Another critical area of performance management covers the MSP’s response to issues both in terms of initial response time and also resolution time – how long it takes them to actually fix the issue. Clarity regarding the MSPs support tier and escalation process will help service users to access the appropriate level of support when needed.
There will be some situations which are beyond solution (e.g. if the data center holding a client’s mail server is burnt down!) so there needs to be a definition of what counts as serviceable and a disaster recovery plan for such worst case scenarios.
A system can be functioning efficiently and reliably 24/7/365 yet still be leaking data like a sieve. Your MSP needs to work with you to determine the full extent of your existing environment, stipulate the minimum security requirements that need to be in place from your employees (e.g. no more 12345 as passwords!) and then, depending on the services they are supplying, detail the encryption protocols they will be using during data transmission and the data storage protection measures in place on their servers and repositories.
Even the best MSP will take their eye off the ball sometimes and there needs to be a clear, unambiguous remedial process laid out in your SLA. This is often in the form of an account credit tied to the scale of the service failure (e.g. 5 per cent credit per hour over resolution time). An exit strategy is also wise to help a business and MSP separate amicably without recourse to a lawyer if one or the other consistently fails to deliver on the agreement.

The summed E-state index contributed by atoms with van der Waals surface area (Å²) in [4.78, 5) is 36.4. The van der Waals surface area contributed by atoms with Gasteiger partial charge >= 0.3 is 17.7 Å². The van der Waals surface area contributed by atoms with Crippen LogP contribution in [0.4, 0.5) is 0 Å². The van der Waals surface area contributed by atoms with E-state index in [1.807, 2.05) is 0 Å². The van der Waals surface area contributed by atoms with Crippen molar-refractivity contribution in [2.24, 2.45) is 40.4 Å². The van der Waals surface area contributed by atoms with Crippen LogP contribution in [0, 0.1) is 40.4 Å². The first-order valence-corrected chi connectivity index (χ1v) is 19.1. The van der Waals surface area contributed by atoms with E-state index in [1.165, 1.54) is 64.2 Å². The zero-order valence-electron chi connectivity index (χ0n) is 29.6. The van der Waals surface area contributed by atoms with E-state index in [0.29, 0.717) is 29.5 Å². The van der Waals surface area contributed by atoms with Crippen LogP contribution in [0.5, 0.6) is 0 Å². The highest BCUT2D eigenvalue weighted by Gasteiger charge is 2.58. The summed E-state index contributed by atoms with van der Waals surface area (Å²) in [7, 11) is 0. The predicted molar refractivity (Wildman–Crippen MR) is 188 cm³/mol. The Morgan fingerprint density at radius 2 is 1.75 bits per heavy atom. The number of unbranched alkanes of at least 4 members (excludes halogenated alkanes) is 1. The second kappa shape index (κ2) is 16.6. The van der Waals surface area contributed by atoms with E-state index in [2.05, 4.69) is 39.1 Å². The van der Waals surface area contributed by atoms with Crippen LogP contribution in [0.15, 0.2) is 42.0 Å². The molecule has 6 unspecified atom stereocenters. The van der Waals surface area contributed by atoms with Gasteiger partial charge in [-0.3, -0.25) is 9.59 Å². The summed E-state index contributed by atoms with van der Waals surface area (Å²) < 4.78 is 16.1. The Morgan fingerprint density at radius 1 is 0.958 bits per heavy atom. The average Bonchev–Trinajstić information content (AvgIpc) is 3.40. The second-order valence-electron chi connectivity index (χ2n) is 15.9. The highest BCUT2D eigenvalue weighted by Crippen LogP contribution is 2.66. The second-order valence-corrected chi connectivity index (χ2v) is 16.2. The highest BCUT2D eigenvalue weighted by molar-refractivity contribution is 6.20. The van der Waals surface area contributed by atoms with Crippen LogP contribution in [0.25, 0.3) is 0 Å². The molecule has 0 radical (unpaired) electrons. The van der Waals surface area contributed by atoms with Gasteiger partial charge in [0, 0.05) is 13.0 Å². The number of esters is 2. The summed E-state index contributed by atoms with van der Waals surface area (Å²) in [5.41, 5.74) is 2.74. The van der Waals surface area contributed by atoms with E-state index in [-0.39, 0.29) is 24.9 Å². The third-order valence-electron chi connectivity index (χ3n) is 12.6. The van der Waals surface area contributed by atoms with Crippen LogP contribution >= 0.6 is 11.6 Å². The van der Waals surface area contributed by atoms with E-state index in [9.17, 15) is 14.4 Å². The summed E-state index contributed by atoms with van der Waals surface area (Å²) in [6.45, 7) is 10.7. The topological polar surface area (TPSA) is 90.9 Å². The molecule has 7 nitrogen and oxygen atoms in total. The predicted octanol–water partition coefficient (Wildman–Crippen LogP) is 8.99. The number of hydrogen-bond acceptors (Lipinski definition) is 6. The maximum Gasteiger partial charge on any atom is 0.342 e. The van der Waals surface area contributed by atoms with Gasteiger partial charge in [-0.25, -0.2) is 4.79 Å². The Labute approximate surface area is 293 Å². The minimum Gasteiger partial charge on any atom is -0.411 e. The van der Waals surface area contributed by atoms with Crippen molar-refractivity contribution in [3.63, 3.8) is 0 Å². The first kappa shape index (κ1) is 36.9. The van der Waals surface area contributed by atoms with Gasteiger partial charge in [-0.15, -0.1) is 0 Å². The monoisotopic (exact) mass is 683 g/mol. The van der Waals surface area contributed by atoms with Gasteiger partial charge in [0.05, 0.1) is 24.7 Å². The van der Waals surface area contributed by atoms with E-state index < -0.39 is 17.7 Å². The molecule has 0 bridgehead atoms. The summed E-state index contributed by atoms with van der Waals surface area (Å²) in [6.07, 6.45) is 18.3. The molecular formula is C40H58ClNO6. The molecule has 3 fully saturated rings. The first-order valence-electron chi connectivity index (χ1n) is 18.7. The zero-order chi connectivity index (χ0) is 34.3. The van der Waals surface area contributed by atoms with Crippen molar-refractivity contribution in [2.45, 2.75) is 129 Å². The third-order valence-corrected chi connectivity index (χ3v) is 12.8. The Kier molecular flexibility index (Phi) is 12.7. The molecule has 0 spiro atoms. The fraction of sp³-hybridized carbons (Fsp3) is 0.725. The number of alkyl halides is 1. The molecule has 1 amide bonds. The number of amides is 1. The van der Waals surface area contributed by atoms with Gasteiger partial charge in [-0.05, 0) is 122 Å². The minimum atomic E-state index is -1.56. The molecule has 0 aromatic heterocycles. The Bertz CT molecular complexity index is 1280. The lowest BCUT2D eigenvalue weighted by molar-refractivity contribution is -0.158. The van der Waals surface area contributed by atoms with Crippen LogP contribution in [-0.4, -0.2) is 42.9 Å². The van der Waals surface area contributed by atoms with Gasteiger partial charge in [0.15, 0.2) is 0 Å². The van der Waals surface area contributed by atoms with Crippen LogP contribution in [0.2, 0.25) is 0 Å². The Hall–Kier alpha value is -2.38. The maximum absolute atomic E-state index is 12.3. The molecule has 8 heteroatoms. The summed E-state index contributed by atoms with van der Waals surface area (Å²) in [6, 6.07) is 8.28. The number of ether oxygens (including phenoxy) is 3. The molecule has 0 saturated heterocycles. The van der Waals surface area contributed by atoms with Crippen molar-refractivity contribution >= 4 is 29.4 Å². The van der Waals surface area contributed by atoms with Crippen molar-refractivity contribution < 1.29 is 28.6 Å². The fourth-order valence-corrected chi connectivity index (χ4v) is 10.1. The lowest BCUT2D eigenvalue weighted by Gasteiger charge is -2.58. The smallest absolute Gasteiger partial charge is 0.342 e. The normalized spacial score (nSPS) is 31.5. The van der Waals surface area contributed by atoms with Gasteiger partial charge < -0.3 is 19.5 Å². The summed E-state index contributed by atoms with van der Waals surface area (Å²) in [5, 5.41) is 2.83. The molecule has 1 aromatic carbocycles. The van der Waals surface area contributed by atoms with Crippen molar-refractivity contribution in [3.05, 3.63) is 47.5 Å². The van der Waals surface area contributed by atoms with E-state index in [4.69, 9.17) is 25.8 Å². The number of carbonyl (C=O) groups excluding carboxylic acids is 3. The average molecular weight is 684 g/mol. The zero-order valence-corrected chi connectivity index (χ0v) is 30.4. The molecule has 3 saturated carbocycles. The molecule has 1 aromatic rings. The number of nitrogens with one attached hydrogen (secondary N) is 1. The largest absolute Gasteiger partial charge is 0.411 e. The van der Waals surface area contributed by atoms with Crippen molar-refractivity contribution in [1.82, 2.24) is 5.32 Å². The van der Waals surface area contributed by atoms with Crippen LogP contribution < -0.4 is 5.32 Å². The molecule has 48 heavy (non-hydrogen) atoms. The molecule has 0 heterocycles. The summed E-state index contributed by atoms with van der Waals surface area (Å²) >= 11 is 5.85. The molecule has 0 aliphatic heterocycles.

A Special Note on Data
Just like its nebulous namesake, the IT cloud can expand and drift to span counties and states and cross oceans. But while the cloud may not respect boundaries, the consumer watchdogs responsible for enforcing data security compliance most certainly do. Into almost every piece of privacy documentation is written a clause that demands that data only be passed to third parties originating in countries which operate under the same data protection protocols as that in which the business responsible for client data security operates.
Issues regarding data compromise are increasingly involving the biggest companies and regularly make the news. Losing customer data is not only expensive in terms of legal compensation but can ruin a brand overnight. Therefore, if there’s one part of your SLA that you simply can’t afford to leave to chance then it’s data security and protection policy both in terms of stored data and data transmission.
SLA Good Practise
Once your SLA is in place, it is important not to just sit back and forget it. It is good practise to schedule regular reviews (perhaps quarterly) whereby both parties can evaluate the agreement and, if necessary adjust it to suit evolving expectations.
It is also good practise to involve in-house IT specialists in drawing up the SLA. These employees can often spot potential areas of conflict which might be missed by senior management personnel.
Above all, every SLA should be written in plain language, without ambiguities and be realistic. This will help to build a productive and long-term relationship between a business and their chosen MSP.
Brent Whitfield is CEO of DCG Technical Solutions Inc. DCG specialize in providing the high quality and experienced IT Consulting Los Angeles businesses need and deserve. Brent has been featured in Fast Company, CNBC, Network Computing, Reuters, and Yahoo Business. https://www.dcgla.com was recognized among the Top 10 Fastest Growing MSPs in North America by MSP mentor. Twitter @DCGCloud